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My tyrant husband-forged the tale,

Which chains me-in this dismal cell ; My fate unknown-my friends bewail ;

Oh! jailer, haste—that fate to tell; Oh! haste-my father's heart to cheer:

His heart, at once—'twill grieve, and glad, To know, though kept a captive here,

I am not mad;-I am not mad.

He smiles—in scorn, and turns—the key;

He quits the grate; I knelt in vain; His glimmeriug lamp, still, still I see

'Tis gone, and all is gloom again.
Cold_bitter cold !-No warmth! no light!

Life,-all thy comforts once I had ;
Yet here I'm chained,—this freezing night,

Although not mad; no, no, not mad.

'Tis sure some dream, --some vision vain ;

What! I-the child of rank-and wealth, Am I the wretch—who clanks this chain,

Bereft of freedom,-friends and health? Ah! while I dwell on blessings fled,

Which never more-my heart must glad, How aches my heart,-how burns my head ;

But 'tis not mad ;-no 'tis not mad.

Hast thou, my child-forgot ere this,

A mother's face-a mother's tongue ? She'll ne'er forget your parting kiss,

Nor round her neck-how fast you clung; Nor how with me—you sued to stay;

Nor how that suit-your sire forbade; Nor how-I'll drive such thoughts away;

They'll make me mad ;-they'll make me mad

His rosy lips,-how sweet they smiled!

His mild blue eyes, how bright they shone! None-ever bore a lovelier child :

And art thou now forever-gone?

And must I never see thee more,

My pretty, pretty, pretty lad?
I will be free! unbar the door?

I am not mad ;-I am not mad.

Oh! hark! what mean those yells, and cries?

His chain—some furious madman breaks;
He comes,-I see his glaring eyes;

Now, now-my dungeon-grate he shakes.
Help! help!-He's gone! Oh! fearful wo,

Such screams to hear, such sights to see!
My brain, my brain-I know, I know,

I am not mad, but soon shall be.

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THE MOTHER PERISHING IN A SNOW-STORM. “In the year 1821, a Mrs. Blake perished in a snow-storm in the night-time, while travelling over a spur of the Green Mountains in Vermont. She had an infant with her, which was found alive and well in the morning, being carefully wrapped in the mother's clothing."

The cold winds—swept the mountain's height,

And pathle88-was the dreary wild,
And, 'mid the cheerless hours of night,

A mother wander'd-with her child :
As through the drifting snow she press'd,
The babe—was sleepingon her breast.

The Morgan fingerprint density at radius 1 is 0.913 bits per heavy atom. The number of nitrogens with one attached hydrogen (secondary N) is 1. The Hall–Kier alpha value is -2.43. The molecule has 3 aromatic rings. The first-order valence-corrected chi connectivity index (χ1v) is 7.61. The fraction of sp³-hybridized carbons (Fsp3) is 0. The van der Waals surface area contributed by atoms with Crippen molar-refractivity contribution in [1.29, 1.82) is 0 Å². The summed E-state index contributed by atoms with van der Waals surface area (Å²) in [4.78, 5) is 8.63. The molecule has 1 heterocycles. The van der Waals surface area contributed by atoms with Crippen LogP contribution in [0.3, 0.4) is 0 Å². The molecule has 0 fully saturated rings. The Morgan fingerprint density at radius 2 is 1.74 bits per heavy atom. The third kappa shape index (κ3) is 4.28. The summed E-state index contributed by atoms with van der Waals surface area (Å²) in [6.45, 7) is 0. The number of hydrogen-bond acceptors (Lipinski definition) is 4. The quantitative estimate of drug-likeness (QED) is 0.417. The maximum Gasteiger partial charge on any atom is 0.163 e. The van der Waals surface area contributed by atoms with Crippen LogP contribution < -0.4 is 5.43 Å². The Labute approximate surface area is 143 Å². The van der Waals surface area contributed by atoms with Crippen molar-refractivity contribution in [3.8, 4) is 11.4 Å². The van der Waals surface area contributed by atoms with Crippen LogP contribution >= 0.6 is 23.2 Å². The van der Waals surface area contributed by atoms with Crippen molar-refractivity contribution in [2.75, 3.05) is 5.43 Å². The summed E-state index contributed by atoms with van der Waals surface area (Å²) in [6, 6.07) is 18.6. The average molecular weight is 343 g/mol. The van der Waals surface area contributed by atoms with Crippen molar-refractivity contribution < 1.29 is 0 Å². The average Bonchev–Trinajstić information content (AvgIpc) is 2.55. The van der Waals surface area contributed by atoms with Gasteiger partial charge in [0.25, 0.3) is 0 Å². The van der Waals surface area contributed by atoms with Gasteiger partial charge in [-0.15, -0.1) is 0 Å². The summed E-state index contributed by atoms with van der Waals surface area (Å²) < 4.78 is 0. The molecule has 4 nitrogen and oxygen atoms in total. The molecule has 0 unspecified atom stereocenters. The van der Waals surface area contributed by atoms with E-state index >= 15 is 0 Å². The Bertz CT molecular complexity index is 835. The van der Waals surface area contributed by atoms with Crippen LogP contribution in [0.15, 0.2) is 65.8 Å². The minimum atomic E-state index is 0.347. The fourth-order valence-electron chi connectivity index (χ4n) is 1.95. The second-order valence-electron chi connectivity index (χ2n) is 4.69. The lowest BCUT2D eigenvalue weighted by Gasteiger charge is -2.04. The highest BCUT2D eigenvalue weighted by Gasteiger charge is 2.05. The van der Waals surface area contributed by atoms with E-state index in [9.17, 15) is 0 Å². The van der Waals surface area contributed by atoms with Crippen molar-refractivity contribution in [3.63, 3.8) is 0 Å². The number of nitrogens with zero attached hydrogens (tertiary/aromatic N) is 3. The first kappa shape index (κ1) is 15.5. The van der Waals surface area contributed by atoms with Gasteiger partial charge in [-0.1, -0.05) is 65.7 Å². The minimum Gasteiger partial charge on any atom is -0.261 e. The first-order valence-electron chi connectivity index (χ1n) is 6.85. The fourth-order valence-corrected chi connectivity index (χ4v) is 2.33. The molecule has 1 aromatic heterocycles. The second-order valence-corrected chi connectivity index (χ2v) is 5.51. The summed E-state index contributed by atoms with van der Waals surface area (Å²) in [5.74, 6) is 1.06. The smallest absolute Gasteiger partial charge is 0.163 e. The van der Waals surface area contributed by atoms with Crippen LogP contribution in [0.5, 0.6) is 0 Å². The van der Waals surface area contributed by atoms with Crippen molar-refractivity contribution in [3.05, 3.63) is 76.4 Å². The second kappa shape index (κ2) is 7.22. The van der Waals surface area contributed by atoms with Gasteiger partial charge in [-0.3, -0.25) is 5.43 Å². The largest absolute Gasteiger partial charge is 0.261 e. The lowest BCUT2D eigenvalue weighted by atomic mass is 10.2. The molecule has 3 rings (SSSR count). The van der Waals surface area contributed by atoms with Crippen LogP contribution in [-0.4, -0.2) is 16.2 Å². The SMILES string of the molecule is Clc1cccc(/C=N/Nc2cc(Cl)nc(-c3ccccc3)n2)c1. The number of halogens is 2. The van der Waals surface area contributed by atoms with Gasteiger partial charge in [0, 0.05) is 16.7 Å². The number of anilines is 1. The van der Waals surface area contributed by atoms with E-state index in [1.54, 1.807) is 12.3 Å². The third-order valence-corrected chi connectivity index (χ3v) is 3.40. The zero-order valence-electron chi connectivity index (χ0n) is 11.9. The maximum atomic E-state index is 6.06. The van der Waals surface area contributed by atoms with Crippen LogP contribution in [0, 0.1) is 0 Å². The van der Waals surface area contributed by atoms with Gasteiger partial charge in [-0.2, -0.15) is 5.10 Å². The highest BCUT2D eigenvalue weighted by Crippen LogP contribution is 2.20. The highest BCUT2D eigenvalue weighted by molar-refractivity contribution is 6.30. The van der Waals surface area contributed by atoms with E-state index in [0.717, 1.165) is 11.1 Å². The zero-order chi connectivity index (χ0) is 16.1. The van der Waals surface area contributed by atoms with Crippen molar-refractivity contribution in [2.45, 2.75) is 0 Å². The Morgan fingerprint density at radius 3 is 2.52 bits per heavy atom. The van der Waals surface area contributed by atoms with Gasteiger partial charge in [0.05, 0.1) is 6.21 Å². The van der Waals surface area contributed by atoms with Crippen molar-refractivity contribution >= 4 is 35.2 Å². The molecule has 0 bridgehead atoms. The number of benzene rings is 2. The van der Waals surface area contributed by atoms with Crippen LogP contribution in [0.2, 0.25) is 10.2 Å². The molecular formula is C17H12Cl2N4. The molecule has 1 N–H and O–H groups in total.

And colder still the winds did blow,

And darker hours of night came on, And deeper grew the difting snow :

Her limbs_were chill'd, her strength-was gone : “Oh, God !" she cried, in accents wild, If I must perish, save my child!".

She stripdd her mantle from her breast,

And bared her bosom to the storm,
And round the child--she wrapp'd the vest,

And smiled-to think her babe was warm.
With one cold kiss one tear she shed,
And sunk-upon her snowy bed.

At dawn-a traveller passed by,

And saw her—'neath a snowy vail ;
The frost of death_was in her eye,

Her cheek was cold, and hard, and pale;
He moved the robe from off the child,
The babe look'd up-and sweetly smiled!

TO ROSABELLE.

(PHILIP LAWRENCE.)
Ah! can I now in words impart,

What hopes and fears my mind assail,
The tortures of a wounded heart,

No tongue can tell the tender tale ;
I think of her who first did gain

My love; its fondness none can tell;
'Tis you alone can ease my pain,

My sweet, my lovely Rosabelle.

My waking thought, my nightly dream,

With thy loved image will not part;
And when alone, 'tis ofttimes seen

In the recesses of my heart.
Love dwells in thy soul-beaming eyes,

Pure as it came from heaven above ;
I only breathe impassioned sighs,

While gazing on those orbs of love.

And now, dear girl, if yet ungiven,

A precious gift to me im part, A gift I'll value next to heaven,

The tribute of thy pure warm heart. An angel's charms in thee appear,

Thy smiles can every care dispel ; To me thou art surpassing dear,

My sweet, my lovely Rosabelle.

SOFTLY MURMUR.

(PHILIP LAWRENCE.)
Softly murmur, gentle breezes,

Waft my thoughts to her I love,
Lightly lift her flowing ringlets,

O'er her tender bosom rove:
Tell her that her image ever

In my breast has made its home,
That my heart will never waver,

But will beat for her alone.

Softly murmur, gentle waters,

Flowing down the mossy glade;
Bringing perfume to the flowers;

Giving lightness to the shade :
Bringing fragrance to the forest,

In the pleasant hours of e'en;
To the fields a robe of beauty,

To the leaves a brighter green.

Softly murmur, gentle voices,

Soothing care and healing woe,
Bringing to the chasten'd spirit

Hopes, forgotten long ago.
Bringing comfort to the dying ;

To the weary, giving rest;
Like the whispering of angels,

In the mansions of the blest.

THE PATRIOT'S SONG.

(PHILIP LAWRENCE.)
When vile Secession rears its dastard form,
Tramples on peace and then invokes the storm,
Rise, fellow-men, and with indignant brow.
Unfurl your standard and return its blow.

Strike for your noble land!
Avenge your country's wrongs!

Come from the hills where Freedom sits enthroned
Come from the plains where Liberty has roamed.
Come from the sea, the river, and the land,
And join your brothers in the “ Patriot's Band."

Strike for your noble land !
Avenge your country's wrongs!

Strike for the land of beauty and of worth,
Strike for your land, the glory of the earth;
Strike for the land of liberty this day,
And victory shall round your banners play.

Strike for your noble land!
Avenge your country's wrongs !

"LITTLE JIM."

The cottage was a thatched one, the outside old see

mean, Yet every thing within that cot was wond'rous Deat

and clean; The night was dark and stormy, the wind was howli:

wild, A patient mother watched beside the death-bed of ben

childA little worn-out creature—his once bright eyes grows

dim; It was the collier's wife and child-they called his

“ Little Jim."

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